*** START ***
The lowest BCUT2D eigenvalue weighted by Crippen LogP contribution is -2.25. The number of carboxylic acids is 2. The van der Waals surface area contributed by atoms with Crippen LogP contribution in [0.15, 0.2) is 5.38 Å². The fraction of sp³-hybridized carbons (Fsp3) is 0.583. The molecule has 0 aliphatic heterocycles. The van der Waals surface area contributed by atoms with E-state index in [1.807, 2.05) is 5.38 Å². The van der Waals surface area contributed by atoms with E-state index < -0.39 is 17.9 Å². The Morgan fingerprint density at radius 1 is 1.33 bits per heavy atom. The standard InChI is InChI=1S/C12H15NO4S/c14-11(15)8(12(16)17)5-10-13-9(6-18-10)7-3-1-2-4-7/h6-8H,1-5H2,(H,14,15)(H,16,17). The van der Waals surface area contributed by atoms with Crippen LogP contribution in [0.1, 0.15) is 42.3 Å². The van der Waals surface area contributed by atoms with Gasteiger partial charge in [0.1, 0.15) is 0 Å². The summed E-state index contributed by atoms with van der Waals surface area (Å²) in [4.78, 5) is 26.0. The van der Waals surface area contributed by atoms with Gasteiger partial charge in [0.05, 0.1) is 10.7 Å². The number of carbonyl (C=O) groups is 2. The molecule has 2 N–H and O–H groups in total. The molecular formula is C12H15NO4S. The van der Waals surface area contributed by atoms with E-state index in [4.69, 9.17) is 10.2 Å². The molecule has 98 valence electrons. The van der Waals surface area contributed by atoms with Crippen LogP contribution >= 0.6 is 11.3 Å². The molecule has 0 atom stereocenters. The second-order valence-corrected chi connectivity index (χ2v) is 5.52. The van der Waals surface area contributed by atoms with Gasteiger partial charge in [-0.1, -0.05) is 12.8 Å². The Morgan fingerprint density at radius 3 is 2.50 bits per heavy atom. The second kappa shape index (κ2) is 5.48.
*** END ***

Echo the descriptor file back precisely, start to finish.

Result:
The lowest BCUT2D eigenvalue weighted by Crippen LogP contribution is -2.25. The number of carboxylic acids is 2. The van der Waals surface area contributed by atoms with Crippen LogP contribution in [0.15, 0.2) is 5.38 Å². The fraction of sp³-hybridized carbons (Fsp3) is 0.583. The molecule has 0 aliphatic heterocycles. The van der Waals surface area contributed by atoms with E-state index in [1.807, 2.05) is 5.38 Å². The van der Waals surface area contributed by atoms with E-state index < -0.39 is 17.9 Å². The Morgan fingerprint density at radius 1 is 1.33 bits per heavy atom. The standard InChI is InChI=1S/C12H15NO4S/c14-11(15)8(12(16)17)5-10-13-9(6-18-10)7-3-1-2-4-7/h6-8H,1-5H2,(H,14,15)(H,16,17). The van der Waals surface area contributed by atoms with Crippen LogP contribution in [0.1, 0.15) is 42.3 Å². The van der Waals surface area contributed by atoms with Gasteiger partial charge in [0.1, 0.15) is 0 Å². The summed E-state index contributed by atoms with van der Waals surface area (Å²) in [4.78, 5) is 26.0. The van der Waals surface area contributed by atoms with Gasteiger partial charge in [0.05, 0.1) is 10.7 Å². The number of carbonyl (C=O) groups is 2. The molecule has 2 N–H and O–H groups in total. The molecular formula is C12H15NO4S. The van der Waals surface area contributed by atoms with E-state index in [4.69, 9.17) is 10.2 Å². The molecule has 98 valence electrons. The van der Waals surface area contributed by atoms with Crippen LogP contribution >= 0.6 is 11.3 Å². The molecule has 0 atom stereocenters. The second-order valence-corrected chi connectivity index (χ2v) is 5.52. The van der Waals surface area contributed by atoms with Gasteiger partial charge in [-0.1, -0.05) is 12.8 Å². The Morgan fingerprint density at radius 3 is 2.50 bits per heavy atom. The second kappa shape index (κ2) is 5.48.